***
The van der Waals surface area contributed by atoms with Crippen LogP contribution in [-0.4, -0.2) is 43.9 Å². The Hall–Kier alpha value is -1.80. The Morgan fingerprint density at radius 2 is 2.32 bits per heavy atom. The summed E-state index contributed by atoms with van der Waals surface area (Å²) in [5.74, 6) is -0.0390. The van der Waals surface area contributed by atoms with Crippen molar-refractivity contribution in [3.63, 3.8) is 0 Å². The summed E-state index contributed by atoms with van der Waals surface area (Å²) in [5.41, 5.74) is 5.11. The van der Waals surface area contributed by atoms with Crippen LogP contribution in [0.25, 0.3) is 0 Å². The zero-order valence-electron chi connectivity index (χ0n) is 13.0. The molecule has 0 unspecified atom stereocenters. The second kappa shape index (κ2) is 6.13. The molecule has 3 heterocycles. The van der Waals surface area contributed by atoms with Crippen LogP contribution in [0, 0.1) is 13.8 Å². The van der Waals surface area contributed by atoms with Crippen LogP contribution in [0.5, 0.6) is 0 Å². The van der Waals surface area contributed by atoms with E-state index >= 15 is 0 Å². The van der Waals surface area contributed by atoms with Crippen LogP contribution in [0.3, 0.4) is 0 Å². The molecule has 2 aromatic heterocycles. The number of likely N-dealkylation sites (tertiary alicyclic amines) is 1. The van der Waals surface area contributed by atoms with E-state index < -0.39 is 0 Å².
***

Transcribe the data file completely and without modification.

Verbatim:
The van der Waals surface area contributed by atoms with Crippen LogP contribution in [-0.4, -0.2) is 43.9 Å². The Hall–Kier alpha value is -1.80. The Morgan fingerprint density at radius 2 is 2.32 bits per heavy atom. The summed E-state index contributed by atoms with van der Waals surface area (Å²) in [5.74, 6) is -0.0390. The van der Waals surface area contributed by atoms with Crippen molar-refractivity contribution in [3.63, 3.8) is 0 Å². The summed E-state index contributed by atoms with van der Waals surface area (Å²) in [5.41, 5.74) is 5.11. The van der Waals surface area contributed by atoms with Crippen LogP contribution in [0.25, 0.3) is 0 Å². The zero-order valence-electron chi connectivity index (χ0n) is 13.0. The molecule has 0 unspecified atom stereocenters. The second kappa shape index (κ2) is 6.13. The molecule has 3 heterocycles. The van der Waals surface area contributed by atoms with Crippen LogP contribution in [0, 0.1) is 13.8 Å². The van der Waals surface area contributed by atoms with Crippen LogP contribution in [0.5, 0.6) is 0 Å². The van der Waals surface area contributed by atoms with E-state index >= 15 is 0 Å². The van der Waals surface area contributed by atoms with Crippen LogP contribution in [0.3, 0.4) is 0 Å². The molecule has 2 aromatic heterocycles. The number of likely N-dealkylation sites (tertiary alicyclic amines) is 1. The van der Waals surface area contributed by atoms with E-state index < -0.39 is 0 Å².